In his opening remarks during the release of the second quarter 2018 BSP Inflation Report, BSP Governor Nestor Espenilla Jr. said monetary authorities are considering strong follow-through actions after delivering back-to-back rate hikes in May and June.
Geremy Pintolo
BSP hints at strong monetary adjustment on Aug 9
Lawrence Agcaoili (The Philippine Star) - July 21, 2018 - 12:00am

MANILA, Philippines — The Bangko Sentral ng Pilipinas (BSP) hinted at a strong follow-through monetary adjustment when the Monetary Board meets on Aug. 9 as it takes into account the potential price pressures of excessive volatility in the foreign exchange market.

In his opening remarks during the release of the second quarter 2018 BSP Inflation Report, BSP Governor Nestor Espenilla Jr. said monetary authorities are considering strong follow-through actions after delivering back-to-back rate hikes in May and June.

“Let me say that the BSP is considering strong follow- through monetary adjustment at the next meeting of the Monetary Board in August. The pace and magnitude of policy tightening will necessarily be dependent on our comprehensive and rigorous assessment of all relevant data and forecasts,” Espenilla said.

The central bank has so far raised benchmark rates by 50 basis points to curb rising inflationary pressures. It lifted interest rates by 25 basis points for the first time in more than three years on May 10 followed by another 25 basis points last June 20.

Inflation leapt to a fresh five-year high of 5.2 percent in June from 4.6 percent in May, bringing the six-month average to 4.3 percent and exceeding the BSP target of two to four percent.

“In deciding to hike the policy rate during the quarter, the Monetary Board noted that the increase in inflation expectations and the risks of possible second-round effects argued for timely and decisive monetary policy actions from the BSP,” he said.

The BSP chief said elevated expectations for 2018 highlighted the risk posed by sustained price pressures on future wage and price outcomes, while upside risks continued to dominate the outlook as various measures of core inflation continued to rise.

According to Espenilla, the unwinding of accommodative monetary policy in the US and other advanced economies would likely continue and drive capital flows away from emerging economies including the Philippines, while global inflation remained elevated in the second quarter amid geopolitical tensions between the US and some key oil producing countries.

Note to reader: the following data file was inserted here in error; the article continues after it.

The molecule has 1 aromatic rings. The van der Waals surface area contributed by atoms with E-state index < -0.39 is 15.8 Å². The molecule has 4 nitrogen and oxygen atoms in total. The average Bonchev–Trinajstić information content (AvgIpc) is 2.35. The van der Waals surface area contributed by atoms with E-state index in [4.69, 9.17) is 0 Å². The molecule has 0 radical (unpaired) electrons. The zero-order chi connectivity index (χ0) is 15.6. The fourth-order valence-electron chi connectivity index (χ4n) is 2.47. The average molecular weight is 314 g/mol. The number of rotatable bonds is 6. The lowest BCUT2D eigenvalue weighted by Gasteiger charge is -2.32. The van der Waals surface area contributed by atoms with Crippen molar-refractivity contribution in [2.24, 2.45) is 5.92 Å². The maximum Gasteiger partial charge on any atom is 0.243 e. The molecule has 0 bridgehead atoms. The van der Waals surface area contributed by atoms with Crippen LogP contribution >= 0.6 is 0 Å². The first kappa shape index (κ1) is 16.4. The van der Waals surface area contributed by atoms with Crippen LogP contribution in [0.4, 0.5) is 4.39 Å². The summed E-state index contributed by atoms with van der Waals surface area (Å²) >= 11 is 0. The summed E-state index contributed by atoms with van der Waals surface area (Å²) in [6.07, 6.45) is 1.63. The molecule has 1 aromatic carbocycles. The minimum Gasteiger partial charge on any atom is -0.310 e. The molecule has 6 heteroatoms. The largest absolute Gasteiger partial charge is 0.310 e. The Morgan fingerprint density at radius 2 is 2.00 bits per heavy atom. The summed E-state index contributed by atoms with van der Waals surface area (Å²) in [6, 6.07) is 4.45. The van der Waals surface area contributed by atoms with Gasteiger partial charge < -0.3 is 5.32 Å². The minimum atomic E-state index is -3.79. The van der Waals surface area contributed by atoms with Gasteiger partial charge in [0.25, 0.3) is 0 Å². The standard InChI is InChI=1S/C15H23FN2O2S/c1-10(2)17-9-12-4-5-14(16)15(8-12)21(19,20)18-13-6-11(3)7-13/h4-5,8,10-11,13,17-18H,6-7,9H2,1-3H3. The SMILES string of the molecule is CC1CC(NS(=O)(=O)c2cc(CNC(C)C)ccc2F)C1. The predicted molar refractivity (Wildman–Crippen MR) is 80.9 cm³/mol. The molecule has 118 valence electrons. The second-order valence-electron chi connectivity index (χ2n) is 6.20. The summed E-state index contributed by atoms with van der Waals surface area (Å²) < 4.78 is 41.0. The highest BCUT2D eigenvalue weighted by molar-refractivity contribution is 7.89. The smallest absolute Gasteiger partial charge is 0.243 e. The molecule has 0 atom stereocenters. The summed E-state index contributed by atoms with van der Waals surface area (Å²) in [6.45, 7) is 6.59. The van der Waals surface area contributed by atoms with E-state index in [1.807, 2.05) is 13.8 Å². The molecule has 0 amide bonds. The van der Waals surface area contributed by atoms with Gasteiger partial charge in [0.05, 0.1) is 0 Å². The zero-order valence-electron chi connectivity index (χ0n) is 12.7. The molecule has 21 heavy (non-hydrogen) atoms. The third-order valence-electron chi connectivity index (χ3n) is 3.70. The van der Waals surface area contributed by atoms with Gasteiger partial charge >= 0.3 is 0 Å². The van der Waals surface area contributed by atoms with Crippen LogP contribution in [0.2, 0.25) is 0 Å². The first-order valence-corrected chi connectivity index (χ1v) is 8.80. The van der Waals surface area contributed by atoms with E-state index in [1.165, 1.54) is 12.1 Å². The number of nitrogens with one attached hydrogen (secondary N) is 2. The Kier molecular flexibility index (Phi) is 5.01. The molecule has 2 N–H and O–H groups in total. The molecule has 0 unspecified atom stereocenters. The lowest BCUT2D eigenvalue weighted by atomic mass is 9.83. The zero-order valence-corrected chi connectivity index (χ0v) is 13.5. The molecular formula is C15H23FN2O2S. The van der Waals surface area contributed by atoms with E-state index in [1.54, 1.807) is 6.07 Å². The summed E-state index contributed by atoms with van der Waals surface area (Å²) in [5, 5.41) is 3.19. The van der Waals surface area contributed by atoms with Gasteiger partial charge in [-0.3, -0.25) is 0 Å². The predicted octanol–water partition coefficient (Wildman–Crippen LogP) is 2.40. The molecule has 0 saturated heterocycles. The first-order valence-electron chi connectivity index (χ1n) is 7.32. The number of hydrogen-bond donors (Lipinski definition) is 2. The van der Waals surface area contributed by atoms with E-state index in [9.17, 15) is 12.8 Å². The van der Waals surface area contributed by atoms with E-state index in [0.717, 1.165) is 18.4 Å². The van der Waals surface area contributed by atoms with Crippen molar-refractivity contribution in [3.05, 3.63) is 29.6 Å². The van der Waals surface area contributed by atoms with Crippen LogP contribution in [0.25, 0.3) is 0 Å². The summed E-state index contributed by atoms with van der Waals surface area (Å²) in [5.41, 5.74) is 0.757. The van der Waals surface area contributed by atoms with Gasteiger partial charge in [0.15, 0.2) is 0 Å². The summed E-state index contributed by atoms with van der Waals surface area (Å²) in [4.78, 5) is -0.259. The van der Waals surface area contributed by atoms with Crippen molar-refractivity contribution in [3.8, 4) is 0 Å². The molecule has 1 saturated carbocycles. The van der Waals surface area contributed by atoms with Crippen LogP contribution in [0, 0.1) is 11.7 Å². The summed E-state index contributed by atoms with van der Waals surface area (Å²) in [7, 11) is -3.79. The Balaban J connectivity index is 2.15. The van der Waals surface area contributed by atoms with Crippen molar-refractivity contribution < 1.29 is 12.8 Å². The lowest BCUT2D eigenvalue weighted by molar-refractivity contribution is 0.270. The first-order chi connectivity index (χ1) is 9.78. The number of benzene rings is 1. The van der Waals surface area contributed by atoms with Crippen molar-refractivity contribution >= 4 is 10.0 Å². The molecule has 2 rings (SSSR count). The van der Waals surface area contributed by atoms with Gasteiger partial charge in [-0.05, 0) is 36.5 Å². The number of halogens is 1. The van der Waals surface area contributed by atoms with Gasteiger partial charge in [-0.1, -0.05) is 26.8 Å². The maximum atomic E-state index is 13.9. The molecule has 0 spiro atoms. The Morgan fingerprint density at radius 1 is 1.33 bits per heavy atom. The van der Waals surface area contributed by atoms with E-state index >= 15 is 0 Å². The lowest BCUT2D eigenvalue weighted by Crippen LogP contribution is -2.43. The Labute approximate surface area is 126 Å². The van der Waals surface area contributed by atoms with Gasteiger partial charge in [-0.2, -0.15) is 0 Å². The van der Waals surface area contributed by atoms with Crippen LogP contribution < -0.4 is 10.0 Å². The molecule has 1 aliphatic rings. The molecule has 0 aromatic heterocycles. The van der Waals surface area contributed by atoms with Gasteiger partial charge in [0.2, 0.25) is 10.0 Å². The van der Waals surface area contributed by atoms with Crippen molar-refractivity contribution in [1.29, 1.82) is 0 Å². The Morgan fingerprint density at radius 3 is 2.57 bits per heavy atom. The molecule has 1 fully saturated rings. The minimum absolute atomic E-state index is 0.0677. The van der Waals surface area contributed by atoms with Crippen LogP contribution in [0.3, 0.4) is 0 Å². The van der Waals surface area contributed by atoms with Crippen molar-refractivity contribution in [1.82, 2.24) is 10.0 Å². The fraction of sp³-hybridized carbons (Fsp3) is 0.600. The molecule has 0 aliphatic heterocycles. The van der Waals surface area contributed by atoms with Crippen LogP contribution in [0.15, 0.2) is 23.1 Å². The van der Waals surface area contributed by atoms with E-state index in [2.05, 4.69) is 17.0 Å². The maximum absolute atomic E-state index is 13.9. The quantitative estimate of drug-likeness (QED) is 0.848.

In the domestic front, he said the uptick in the prices of certain food items and domestic petroleum products would continue amid the weight of supply-side price pressures.

Espenilla said the central bank is keeping a watchful eye on developments in the foreign exchange market and their potential impact on inflation in the coming months.

“In particular, we are taking into account the potential price pressures of excessive volatility in the foreign exchange market. While we believe that our fundamentals remain solid and healthy, sustained pressures on the peso could adversely affect inflation expectations,” he said.

The peso is the second worst performing currency in the region after the Indian rupee. The local currency has depreciated 6.74 percent as it hit a fresh 12-year low of 53.53 to $1 last Thursday.

“Amid this resilience, the Philippine economy is being tested by external headwinds emanating from the recent and planned interest rate hikes by the US Fed and brewing trade tensions among key economies. These are exerting depreciation pressures on the peso,” Espenilla said.

Espenilla said the BSP still sees inflation peaking in the third quarter of the year and vowed to stay vigilant and monitor the data in terms of necessary follow through actions from the two initial rate hikes.

BANGKO SENTRAL NG PILIPINAS INFLATION NESTOR ESPENILLA JR.
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